It's important because someone who kept secrect files on everyone may himself have an " open " secret that, if not for position, would have been used against him and ruined hus career. That should be pointed out.
posted by The Whelk at 5:33 PM on October 9, 2011 [4 favorites]


Also Nelson nailed it for me. (Thanks)
I suppose villains can be more interesting.
posted by Smedleyman at 5:35 PM on October 9, 2011


What floors me is that there is a "JEH Foundation."

No shit, same here. There aren't many people i consider irredeemable and just lacking any good qualities (although Rove and Cheney are there too), and i have to wonder who feels compelled to defend Hoover after history showed his actions to be as messed up as they were.
posted by usagizero at 5:41 PM on October 9, 2011 [1 favorite]


Most people don't know this, and you wouldn't guess by reading the obituaries, but J. Edgar dropped acid before he took down Al Capone.
posted by crunchland at 5:43 PM on October 9, 2011 [4 favorites]


The most interesting thing about Hoover's story is that there are many who have an interest in portraying him as definitely homosexual, or definitely not. A depiction of a homosexual Hoover would certainly make for a juicily ironic twist to the story, but the big problem is that angle is pretty thinly sourced.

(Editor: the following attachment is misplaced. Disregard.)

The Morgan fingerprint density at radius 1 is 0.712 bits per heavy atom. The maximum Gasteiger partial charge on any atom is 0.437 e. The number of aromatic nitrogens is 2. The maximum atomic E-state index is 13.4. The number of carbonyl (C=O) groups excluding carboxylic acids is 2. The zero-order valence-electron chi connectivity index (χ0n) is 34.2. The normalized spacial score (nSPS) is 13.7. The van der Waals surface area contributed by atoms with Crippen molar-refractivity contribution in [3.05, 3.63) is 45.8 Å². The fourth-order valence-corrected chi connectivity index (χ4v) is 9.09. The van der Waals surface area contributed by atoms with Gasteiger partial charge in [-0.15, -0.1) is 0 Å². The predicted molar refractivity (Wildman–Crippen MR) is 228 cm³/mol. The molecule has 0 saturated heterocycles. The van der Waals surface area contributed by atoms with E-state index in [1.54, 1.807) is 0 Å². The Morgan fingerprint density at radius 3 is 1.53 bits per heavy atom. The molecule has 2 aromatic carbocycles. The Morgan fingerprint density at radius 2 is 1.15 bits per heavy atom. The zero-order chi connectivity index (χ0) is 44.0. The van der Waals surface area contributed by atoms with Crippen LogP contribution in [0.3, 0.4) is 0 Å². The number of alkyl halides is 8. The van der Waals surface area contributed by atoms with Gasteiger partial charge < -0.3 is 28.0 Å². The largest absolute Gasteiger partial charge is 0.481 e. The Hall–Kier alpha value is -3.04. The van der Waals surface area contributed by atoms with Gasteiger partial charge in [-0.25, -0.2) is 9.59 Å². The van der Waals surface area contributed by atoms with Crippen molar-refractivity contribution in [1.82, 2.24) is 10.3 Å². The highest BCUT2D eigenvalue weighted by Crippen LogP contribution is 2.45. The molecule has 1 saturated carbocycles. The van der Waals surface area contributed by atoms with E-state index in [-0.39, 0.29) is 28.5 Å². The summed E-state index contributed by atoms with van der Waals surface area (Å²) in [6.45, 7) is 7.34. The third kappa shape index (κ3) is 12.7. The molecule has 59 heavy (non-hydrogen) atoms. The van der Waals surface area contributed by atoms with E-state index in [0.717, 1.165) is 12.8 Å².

It seems a disservice to honest storytelling to make a definitive assertion one way or another. Does working in Hoover's homosexuality as a given make for a better story at the expense of historicity? I'm not sure portraying Hoover's power and malevolence is dependent on his presumed homosexuality. However, I think just the rumor of homosexuality, which Hoover most likely knew about, is plenty juicy enough, and may even account for his behavior.
posted by 2N2222 at 5:53 PM on October 9, 2011 [2 favorites]


Also the depiction in that movie who receive public assistance (Swank's character's family) was awful as well. Like something outta a freaking tea party ad.

Oh boy yes to that. I am a huge Eastwood fan, but that hillbilly caricature was the abominable low point of an awful movie in which only Morgan Freeman was allowed to keep his dignity.
posted by spitbull at 6:06 PM on October 9, 2011


Certainly. But, in this case, what if they're complete assholes?